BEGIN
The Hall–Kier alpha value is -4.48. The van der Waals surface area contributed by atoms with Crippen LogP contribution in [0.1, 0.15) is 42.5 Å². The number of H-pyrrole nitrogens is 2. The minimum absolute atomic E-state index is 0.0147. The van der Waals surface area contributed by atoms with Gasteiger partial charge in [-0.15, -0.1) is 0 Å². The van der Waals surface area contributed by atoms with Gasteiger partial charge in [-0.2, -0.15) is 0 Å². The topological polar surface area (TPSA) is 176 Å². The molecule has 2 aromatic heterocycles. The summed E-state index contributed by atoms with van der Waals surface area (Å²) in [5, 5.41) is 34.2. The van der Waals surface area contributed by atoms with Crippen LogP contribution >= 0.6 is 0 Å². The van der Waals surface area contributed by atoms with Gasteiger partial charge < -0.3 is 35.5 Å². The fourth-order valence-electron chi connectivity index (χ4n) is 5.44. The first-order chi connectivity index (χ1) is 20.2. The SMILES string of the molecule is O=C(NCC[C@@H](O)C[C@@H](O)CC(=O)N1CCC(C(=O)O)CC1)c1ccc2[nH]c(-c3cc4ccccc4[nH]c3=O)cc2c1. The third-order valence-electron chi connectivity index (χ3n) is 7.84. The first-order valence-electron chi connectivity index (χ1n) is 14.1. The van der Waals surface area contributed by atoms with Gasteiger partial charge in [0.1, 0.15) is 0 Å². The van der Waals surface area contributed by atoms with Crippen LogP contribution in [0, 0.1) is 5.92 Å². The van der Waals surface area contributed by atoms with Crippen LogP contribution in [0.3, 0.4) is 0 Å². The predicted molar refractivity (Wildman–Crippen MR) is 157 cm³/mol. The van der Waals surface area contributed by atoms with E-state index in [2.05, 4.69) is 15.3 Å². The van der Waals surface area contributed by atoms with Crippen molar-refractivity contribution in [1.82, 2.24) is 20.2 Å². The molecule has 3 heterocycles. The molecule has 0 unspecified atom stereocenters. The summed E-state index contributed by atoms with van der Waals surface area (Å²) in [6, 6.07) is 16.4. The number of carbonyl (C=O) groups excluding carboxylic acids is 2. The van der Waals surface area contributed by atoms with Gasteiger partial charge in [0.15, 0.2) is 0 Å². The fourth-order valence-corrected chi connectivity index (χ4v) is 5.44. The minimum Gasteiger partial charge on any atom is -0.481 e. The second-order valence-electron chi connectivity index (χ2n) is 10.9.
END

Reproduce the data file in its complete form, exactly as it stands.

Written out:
The Hall–Kier alpha value is -4.48. The van der Waals surface area contributed by atoms with Crippen LogP contribution in [0.1, 0.15) is 42.5 Å². The number of H-pyrrole nitrogens is 2. The minimum absolute atomic E-state index is 0.0147. The van der Waals surface area contributed by atoms with Gasteiger partial charge in [-0.15, -0.1) is 0 Å². The van der Waals surface area contributed by atoms with Gasteiger partial charge in [-0.2, -0.15) is 0 Å². The topological polar surface area (TPSA) is 176 Å². The molecule has 2 aromatic heterocycles. The summed E-state index contributed by atoms with van der Waals surface area (Å²) in [5, 5.41) is 34.2. The van der Waals surface area contributed by atoms with Crippen LogP contribution >= 0.6 is 0 Å². The van der Waals surface area contributed by atoms with Gasteiger partial charge < -0.3 is 35.5 Å². The fourth-order valence-electron chi connectivity index (χ4n) is 5.44. The first-order chi connectivity index (χ1) is 20.2. The SMILES string of the molecule is O=C(NCC[C@@H](O)C[C@@H](O)CC(=O)N1CCC(C(=O)O)CC1)c1ccc2[nH]c(-c3cc4ccccc4[nH]c3=O)cc2c1. The third-order valence-electron chi connectivity index (χ3n) is 7.84. The first-order valence-electron chi connectivity index (χ1n) is 14.1. The van der Waals surface area contributed by atoms with Gasteiger partial charge in [0.1, 0.15) is 0 Å². The van der Waals surface area contributed by atoms with Crippen LogP contribution in [0, 0.1) is 5.92 Å². The van der Waals surface area contributed by atoms with Crippen LogP contribution in [0.3, 0.4) is 0 Å². The predicted molar refractivity (Wildman–Crippen MR) is 157 cm³/mol. The van der Waals surface area contributed by atoms with E-state index in [2.05, 4.69) is 15.3 Å². The van der Waals surface area contributed by atoms with Crippen molar-refractivity contribution in [1.82, 2.24) is 20.2 Å². The molecule has 3 heterocycles. The molecule has 0 unspecified atom stereocenters. The summed E-state index contributed by atoms with van der Waals surface area (Å²) in [6, 6.07) is 16.4. The number of carbonyl (C=O) groups excluding carboxylic acids is 2. The van der Waals surface area contributed by atoms with Gasteiger partial charge in [0.15, 0.2) is 0 Å². The fourth-order valence-corrected chi connectivity index (χ4v) is 5.44. The minimum Gasteiger partial charge on any atom is -0.481 e. The second-order valence-electron chi connectivity index (χ2n) is 10.9.